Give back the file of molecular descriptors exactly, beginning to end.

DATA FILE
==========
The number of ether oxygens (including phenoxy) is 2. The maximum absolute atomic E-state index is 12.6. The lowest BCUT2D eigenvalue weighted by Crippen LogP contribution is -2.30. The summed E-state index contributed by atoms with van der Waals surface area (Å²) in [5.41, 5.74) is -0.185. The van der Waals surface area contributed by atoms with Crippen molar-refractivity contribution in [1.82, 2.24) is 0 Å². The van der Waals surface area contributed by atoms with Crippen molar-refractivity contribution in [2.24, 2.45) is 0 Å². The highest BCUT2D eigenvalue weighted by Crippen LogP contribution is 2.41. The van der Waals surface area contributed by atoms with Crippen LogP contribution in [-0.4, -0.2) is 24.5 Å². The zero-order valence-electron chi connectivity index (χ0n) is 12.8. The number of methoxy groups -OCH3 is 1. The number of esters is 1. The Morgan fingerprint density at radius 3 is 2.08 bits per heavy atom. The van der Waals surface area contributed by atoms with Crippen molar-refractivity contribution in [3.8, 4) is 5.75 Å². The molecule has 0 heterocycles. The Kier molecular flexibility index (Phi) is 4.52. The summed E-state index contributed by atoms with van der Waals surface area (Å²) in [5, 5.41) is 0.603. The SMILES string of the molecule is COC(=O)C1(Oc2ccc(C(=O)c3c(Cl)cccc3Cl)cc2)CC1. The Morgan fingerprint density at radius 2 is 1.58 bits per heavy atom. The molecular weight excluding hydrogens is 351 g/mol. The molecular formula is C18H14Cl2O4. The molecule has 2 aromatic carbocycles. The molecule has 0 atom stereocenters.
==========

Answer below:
The number of ether oxygens (including phenoxy) is 2. The maximum absolute atomic E-state index is 12.6. The lowest BCUT2D eigenvalue weighted by Crippen LogP contribution is -2.30. The summed E-state index contributed by atoms with van der Waals surface area (Å²) in [5.41, 5.74) is -0.185. The van der Waals surface area contributed by atoms with Crippen molar-refractivity contribution in [1.82, 2.24) is 0 Å². The van der Waals surface area contributed by atoms with Crippen molar-refractivity contribution in [2.24, 2.45) is 0 Å². The highest BCUT2D eigenvalue weighted by Crippen LogP contribution is 2.41. The van der Waals surface area contributed by atoms with Crippen LogP contribution in [-0.4, -0.2) is 24.5 Å². The zero-order valence-electron chi connectivity index (χ0n) is 12.8. The number of methoxy groups -OCH3 is 1. The number of esters is 1. The Morgan fingerprint density at radius 3 is 2.08 bits per heavy atom. The van der Waals surface area contributed by atoms with Crippen molar-refractivity contribution in [3.8, 4) is 5.75 Å². The molecule has 0 heterocycles. The Kier molecular flexibility index (Phi) is 4.52. The summed E-state index contributed by atoms with van der Waals surface area (Å²) in [5, 5.41) is 0.603. The SMILES string of the molecule is COC(=O)C1(Oc2ccc(C(=O)c3c(Cl)cccc3Cl)cc2)CC1. The Morgan fingerprint density at radius 2 is 1.58 bits per heavy atom. The molecular weight excluding hydrogens is 351 g/mol. The molecular formula is C18H14Cl2O4. The molecule has 2 aromatic carbocycles. The molecule has 0 atom stereocenters.